Project description:The number of cases of aggressive prostate cancer is increasing. Differentiating between aggressive and indolent cases has resulted in increased difficulty for the physician and patient to decide on the best treatment option. Due to this challenge, efforts are underway to profile genetic risk for prostate cancer aggressiveness, which may help physicians and patients at risk for developing aggressive prostate cancer to select an appropriate treatment option. This study explores patients' interest in receiving genetic results, preference for how genetic risk information should be communicated, and willingness to share results with adult male first-degree relatives (FDRs). A nine-item survey was adapted to assess their beliefs and attitudes about genetic testing for prostate cancer aggressiveness. In addition, participants (n = 50) responded to hypothetical scenarios and questions associated with perceived importance of risk disclosure, preferences for receiving genetic risk information, and sharing of results with FDRs. As the hypothetical risk estimate for aggressive prostate cancer increased, patients' willingness to receive genetic risk information increased. This study found that most patients preferred receiving genetic risk education in the form of a DVD (76%), one-page informational sheet (75%), or educational booklet (70%). Almost all patients (98%) reported that they would be willing to share their test results with FDRs. The results of this study highlight prostate cancer patients' desire to receive and share genetic risk information. Future research should focus on assessing the long-term benefits of receiving genetic information for prostate cancer patients and implications of sharing this information with FDRs.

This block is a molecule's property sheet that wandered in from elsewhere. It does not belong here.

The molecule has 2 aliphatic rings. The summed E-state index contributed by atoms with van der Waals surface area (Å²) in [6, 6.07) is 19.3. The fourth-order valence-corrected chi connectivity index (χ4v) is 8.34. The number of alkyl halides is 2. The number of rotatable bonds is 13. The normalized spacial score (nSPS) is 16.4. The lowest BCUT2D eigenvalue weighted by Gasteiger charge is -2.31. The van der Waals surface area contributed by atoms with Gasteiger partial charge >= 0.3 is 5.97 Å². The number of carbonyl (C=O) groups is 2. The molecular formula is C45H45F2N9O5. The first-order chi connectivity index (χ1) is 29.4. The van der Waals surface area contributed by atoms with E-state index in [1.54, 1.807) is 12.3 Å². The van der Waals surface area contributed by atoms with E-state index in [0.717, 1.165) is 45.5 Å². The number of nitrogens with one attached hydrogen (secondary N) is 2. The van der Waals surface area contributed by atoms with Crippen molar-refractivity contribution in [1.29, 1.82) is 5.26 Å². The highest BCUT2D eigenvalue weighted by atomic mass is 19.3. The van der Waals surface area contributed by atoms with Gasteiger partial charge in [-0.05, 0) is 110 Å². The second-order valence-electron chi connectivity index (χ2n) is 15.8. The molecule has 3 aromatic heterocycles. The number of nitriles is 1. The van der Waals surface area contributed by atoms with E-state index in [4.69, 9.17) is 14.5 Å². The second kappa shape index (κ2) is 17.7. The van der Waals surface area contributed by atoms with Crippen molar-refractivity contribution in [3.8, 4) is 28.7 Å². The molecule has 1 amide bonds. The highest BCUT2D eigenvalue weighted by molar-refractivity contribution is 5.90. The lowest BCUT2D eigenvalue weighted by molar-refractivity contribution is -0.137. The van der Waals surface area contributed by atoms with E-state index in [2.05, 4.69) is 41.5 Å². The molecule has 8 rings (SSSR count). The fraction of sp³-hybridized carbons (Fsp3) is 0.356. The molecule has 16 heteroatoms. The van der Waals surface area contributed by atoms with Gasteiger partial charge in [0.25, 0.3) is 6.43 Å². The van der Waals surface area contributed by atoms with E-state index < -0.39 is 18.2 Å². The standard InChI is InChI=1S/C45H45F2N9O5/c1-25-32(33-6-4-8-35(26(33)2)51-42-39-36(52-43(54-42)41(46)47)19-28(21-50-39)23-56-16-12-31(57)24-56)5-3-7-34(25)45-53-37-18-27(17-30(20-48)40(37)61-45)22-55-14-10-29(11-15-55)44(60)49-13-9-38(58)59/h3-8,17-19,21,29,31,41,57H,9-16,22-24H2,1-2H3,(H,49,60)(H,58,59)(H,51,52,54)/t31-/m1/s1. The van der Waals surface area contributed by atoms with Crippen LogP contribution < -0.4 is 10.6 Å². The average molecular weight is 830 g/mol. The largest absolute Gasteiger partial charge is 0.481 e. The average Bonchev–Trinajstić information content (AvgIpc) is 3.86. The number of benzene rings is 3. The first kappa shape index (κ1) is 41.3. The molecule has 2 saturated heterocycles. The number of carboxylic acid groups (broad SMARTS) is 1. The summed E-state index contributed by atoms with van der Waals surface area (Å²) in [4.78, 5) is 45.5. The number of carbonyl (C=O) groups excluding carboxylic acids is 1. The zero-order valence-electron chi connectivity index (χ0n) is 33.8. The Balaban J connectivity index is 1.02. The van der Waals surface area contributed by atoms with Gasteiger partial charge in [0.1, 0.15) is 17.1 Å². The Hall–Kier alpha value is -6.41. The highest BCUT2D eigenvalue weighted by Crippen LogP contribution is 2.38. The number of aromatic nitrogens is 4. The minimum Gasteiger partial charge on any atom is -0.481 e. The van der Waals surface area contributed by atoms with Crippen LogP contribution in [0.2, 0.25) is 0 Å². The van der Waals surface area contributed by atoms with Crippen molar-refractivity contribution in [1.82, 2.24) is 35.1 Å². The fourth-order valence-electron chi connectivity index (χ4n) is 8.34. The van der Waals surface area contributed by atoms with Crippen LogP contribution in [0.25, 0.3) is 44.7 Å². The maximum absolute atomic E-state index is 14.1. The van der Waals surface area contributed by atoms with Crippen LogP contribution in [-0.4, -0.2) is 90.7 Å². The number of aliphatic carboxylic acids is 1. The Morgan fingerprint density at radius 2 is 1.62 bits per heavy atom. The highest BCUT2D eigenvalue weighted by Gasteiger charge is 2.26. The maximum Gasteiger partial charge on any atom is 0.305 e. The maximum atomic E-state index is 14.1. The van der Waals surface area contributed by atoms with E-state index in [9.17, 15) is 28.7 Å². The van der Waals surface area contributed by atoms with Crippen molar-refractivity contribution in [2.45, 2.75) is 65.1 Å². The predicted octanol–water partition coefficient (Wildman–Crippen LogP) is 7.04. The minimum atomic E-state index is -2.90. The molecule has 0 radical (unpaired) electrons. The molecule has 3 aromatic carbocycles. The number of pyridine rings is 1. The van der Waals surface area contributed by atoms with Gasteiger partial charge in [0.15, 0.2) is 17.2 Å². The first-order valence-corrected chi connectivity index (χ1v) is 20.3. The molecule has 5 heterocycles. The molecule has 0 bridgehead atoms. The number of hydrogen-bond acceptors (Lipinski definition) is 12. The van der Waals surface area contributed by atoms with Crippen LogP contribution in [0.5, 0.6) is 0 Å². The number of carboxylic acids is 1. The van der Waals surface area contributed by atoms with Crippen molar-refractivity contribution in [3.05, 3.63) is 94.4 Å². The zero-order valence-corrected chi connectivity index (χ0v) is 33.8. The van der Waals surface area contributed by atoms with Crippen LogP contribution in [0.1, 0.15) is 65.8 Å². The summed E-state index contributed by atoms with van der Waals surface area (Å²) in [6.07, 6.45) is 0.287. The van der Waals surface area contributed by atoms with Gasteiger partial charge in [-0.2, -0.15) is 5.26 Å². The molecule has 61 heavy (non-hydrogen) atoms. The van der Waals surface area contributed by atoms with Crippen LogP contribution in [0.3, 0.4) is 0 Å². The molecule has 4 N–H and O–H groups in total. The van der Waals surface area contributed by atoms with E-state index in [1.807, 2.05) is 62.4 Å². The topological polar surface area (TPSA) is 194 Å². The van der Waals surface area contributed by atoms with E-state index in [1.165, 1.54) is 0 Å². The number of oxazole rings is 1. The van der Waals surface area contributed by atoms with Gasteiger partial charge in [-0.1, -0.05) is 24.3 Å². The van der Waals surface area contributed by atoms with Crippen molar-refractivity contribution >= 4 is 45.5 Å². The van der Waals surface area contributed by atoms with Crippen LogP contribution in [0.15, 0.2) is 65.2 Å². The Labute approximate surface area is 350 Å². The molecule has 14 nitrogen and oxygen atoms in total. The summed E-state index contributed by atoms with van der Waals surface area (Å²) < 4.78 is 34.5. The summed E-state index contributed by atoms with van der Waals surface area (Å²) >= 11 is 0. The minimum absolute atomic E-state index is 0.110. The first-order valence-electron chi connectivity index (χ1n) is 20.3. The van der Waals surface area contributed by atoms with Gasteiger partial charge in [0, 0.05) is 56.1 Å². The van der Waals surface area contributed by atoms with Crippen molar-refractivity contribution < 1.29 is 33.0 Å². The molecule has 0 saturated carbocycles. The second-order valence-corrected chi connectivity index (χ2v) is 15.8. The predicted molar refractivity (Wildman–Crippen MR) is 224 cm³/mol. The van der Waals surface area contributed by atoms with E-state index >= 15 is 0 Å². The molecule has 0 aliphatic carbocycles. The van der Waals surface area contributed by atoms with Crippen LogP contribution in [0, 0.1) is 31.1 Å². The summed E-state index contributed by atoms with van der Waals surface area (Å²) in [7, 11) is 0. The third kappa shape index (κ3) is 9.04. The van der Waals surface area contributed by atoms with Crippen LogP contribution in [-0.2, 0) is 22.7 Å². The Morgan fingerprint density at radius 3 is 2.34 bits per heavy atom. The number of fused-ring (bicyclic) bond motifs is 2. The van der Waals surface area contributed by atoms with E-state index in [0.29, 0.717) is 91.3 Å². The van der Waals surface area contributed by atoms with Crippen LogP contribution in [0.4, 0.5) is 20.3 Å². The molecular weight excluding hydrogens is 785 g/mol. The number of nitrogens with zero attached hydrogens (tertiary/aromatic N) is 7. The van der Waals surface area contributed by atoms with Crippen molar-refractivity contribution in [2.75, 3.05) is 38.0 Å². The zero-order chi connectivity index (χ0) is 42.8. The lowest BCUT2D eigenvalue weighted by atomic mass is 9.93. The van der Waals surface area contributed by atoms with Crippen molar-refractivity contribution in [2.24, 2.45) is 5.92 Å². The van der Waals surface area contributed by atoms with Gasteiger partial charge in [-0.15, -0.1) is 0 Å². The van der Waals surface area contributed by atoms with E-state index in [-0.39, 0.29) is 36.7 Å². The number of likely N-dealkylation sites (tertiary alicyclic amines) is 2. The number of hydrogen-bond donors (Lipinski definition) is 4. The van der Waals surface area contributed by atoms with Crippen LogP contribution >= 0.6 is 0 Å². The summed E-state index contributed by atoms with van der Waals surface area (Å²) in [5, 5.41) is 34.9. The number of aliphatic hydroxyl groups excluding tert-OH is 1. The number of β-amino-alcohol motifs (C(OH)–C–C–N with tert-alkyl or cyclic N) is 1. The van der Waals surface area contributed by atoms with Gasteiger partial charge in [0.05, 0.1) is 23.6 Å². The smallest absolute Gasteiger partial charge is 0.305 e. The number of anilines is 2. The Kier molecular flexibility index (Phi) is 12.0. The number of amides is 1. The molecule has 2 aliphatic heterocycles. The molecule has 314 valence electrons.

Project description:BACKGROUND:Breast, colorectal, ovarian, and endometrial cancers constitute approximately 30% of newly diagnosed cancer cases in Switzerland, affecting more than 12,000 individuals annually. Hundreds of these patients are likely to carry germline pathogenic variants associated with hereditary breast ovarian cancer (HBOC) or Lynch syndrome (LS). Genetic services (counseling and testing) for hereditary susceptibility to cancer can prevent many cancer diagnoses and deaths through early identification and risk management. OBJECTIVE:Cascade screening is the systematic identification and testing of relatives of a known mutation carrier. It determines whether asymptomatic relatives also carry the known variant, needing management options to reduce future harmful outcomes. Specific aims of the CASCADE study are to (1) survey index cases with HBOC or LS from clinic-based genetic testing records and determine their current cancer status and surveillance practices, needs for coordination of medical care, psychosocial needs, patient-provider and patient-family communication, quality of life, and willingness to serve as advocates for cancer genetic services to blood relatives, (2) survey first- and second-degree relatives and first-cousins identified from pedigrees or family history records of HBOC and LS index cases and determine their current cancer and mutation status, cancer surveillance practices, needs for coordination of medical care, barriers and facilitators to using cancer genetic services, psychosocial needs, patient-provider and patient-family communication, quality of life, and willingness to participate in a study designed to increase use of cancer genetic services, and (3) explore the influence of patient-provider communication about genetic cancer risk on patient-family communication and the acceptability of a family-based communication, coping, and decision support intervention with focus group(s) of mutation carriers and relatives. METHODS:CASCADE is a longitudinal study using surveys (online or paper/pencil) and focus groups, designed to elicit factors that enhance cascade genetic testing for HBOC and LS in Switzerland. Repeated observations are the optimal way for assessing these outcomes. Focus groups will examine barriers in patient-provider and patient-family communication, and the acceptability of a family-based communication, coping, and decision-support intervention. The survey will be developed in English, translated into three languages (German, French, and Italian), and back-translated into English, except for scales with validated versions in these languages. RESULTS:Descriptive analyses will include calculating means, standard deviations, frequencies, and percentages of variables and participant descriptors. Bivariate analyses (Pearson correlations, chi-square test for differences in proportions, and t test for differences in means) will assess associations between demographics and clinical characteristics. Regression analyses will incorporate generalized estimating equations for pairing index cases with their relatives and explore whether predictors are in direct, mediating, or moderating relationship to an outcome. Focus group data will be transcribed verbatim and analyzed for common themes. CONCLUSIONS:Robust evidence from basic science and descriptive population-based studies in Switzerland support the necessity of cascade screening for genetic predisposition to HBOC and LS. CASCADE is designed to address translation of this knowledge into public health interventions. TRIAL REGISTRATION:ClinicalTrials.gov NCT03124212; https://clinicaltrials.gov/ct2/show/NCT03124212 (Archived by WebCite at http://www.webcitation.org/6tKZnNDBt).